Well done to the government. It’s established a long overdue Commission to review suspected wrongful convictions, something we could have usefully had decades ago.
Chairing it is Colin Carruthers QC and with him on the Commission two enlightened choice advisory group members, specifically Christchurch QC Nigel Hampton and former detective Tim McKinnel. Tim resigned from the police over their failure to take up the wrongful imprisonment, which they were aware of, of Teina Pora.
There’s another four commissioners who frankly by dint of their respective positions reek of tokenism, but no matter, the sensitivity of these issues is best done by a group rather than a single individual to avoid suggestions of prejudice or misjudgement.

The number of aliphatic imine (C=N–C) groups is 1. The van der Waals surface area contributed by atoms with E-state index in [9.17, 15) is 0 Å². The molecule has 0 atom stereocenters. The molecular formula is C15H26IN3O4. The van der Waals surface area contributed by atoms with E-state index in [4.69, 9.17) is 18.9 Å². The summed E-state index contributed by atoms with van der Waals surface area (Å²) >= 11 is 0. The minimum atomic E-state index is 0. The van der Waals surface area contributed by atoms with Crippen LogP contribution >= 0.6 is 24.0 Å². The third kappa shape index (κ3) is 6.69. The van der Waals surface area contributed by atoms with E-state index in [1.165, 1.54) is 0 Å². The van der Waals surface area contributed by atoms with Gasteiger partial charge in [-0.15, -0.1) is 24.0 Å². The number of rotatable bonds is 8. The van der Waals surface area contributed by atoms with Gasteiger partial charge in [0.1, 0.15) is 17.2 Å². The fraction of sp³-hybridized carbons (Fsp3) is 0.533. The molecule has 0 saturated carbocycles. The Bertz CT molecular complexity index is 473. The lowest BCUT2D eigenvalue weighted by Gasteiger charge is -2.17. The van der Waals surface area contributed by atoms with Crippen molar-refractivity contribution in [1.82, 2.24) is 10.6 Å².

Carruthers is well known as a QC and a wine-grower. What’s not known about him, excepting to his intimates, is that he was once a renown and highly respected Moldovian poetry authority. If a somewhat esoteric interest, nevertheless his scholarship in this field brought upon his head an extraordinary series of events back in the early 1980s. What happened was this.
Colin wrote a searing revisionist essay about the early 19th Century Moldovan poet Alexandru Robot which was duly published in a French literary journal. All hell then broke out in Eastern Europe, traditionalists not taking kindly to this adverse critique from an outsider. Things then got completely out of hand when he received death threats resulting in him being pursued by a Romanian hitman and having to hide out in a Georgian monastery for 6 months, before making his way back home to concentrate on his legal career.
It’s an amazing tale which I tried to persuade his wife Deborah Coddington to write about. “Colin likes to hide his light under a bushel,” she said, aside from which, she added, she didn’t want to incite further rage from the inflamed Moldavan literati set.
Fair enough, but a pity nonetheless. It’s certainly not a CV many of our conventionally staid QCs can match.